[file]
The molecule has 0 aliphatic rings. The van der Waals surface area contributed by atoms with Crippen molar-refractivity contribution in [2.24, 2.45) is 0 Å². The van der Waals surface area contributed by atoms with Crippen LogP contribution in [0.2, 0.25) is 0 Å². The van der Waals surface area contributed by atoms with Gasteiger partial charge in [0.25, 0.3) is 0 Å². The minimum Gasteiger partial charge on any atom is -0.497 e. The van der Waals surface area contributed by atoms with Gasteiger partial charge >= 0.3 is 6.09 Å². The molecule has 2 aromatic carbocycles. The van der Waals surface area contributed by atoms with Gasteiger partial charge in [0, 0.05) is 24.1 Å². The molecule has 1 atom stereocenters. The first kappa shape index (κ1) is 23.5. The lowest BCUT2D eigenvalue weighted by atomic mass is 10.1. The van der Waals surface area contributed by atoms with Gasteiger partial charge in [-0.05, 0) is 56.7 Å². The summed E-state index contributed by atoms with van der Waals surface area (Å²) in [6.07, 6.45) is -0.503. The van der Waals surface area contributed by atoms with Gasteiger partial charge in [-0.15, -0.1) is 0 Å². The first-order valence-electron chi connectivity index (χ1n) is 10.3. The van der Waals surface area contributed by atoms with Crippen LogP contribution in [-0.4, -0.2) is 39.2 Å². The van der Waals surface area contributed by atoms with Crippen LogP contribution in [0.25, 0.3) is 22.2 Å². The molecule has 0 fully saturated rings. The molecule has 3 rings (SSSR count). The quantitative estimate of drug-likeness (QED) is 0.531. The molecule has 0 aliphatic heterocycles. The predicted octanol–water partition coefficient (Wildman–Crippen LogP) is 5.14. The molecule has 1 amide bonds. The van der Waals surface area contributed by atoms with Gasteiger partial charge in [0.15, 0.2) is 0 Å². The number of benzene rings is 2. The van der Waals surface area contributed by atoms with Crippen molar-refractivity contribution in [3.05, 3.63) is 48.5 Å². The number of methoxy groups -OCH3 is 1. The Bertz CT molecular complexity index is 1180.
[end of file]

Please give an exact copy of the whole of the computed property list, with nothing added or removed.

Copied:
The molecule has 0 aliphatic rings. The van der Waals surface area contributed by atoms with Crippen molar-refractivity contribution in [2.24, 2.45) is 0 Å². The van der Waals surface area contributed by atoms with Crippen LogP contribution in [0.2, 0.25) is 0 Å². The van der Waals surface area contributed by atoms with Gasteiger partial charge in [0.25, 0.3) is 0 Å². The minimum Gasteiger partial charge on any atom is -0.497 e. The van der Waals surface area contributed by atoms with Gasteiger partial charge >= 0.3 is 6.09 Å². The molecule has 2 aromatic carbocycles. The van der Waals surface area contributed by atoms with Gasteiger partial charge in [0, 0.05) is 24.1 Å². The molecule has 1 atom stereocenters. The first kappa shape index (κ1) is 23.5. The lowest BCUT2D eigenvalue weighted by atomic mass is 10.1. The van der Waals surface area contributed by atoms with Gasteiger partial charge in [-0.05, 0) is 56.7 Å². The summed E-state index contributed by atoms with van der Waals surface area (Å²) in [6.07, 6.45) is -0.503. The van der Waals surface area contributed by atoms with Gasteiger partial charge in [-0.15, -0.1) is 0 Å². The first-order valence-electron chi connectivity index (χ1n) is 10.3. The van der Waals surface area contributed by atoms with Crippen LogP contribution in [-0.4, -0.2) is 39.2 Å². The van der Waals surface area contributed by atoms with Crippen LogP contribution in [0.25, 0.3) is 22.2 Å². The molecule has 0 fully saturated rings. The molecule has 3 rings (SSSR count). The quantitative estimate of drug-likeness (QED) is 0.531. The molecule has 0 aliphatic heterocycles. The predicted octanol–water partition coefficient (Wildman–Crippen LogP) is 5.14. The molecule has 1 amide bonds. The van der Waals surface area contributed by atoms with Gasteiger partial charge in [0.15, 0.2) is 0 Å². The number of benzene rings is 2. The van der Waals surface area contributed by atoms with Crippen molar-refractivity contribution in [3.05, 3.63) is 48.5 Å². The number of methoxy groups -OCH3 is 1. The Bertz CT molecular complexity index is 1180.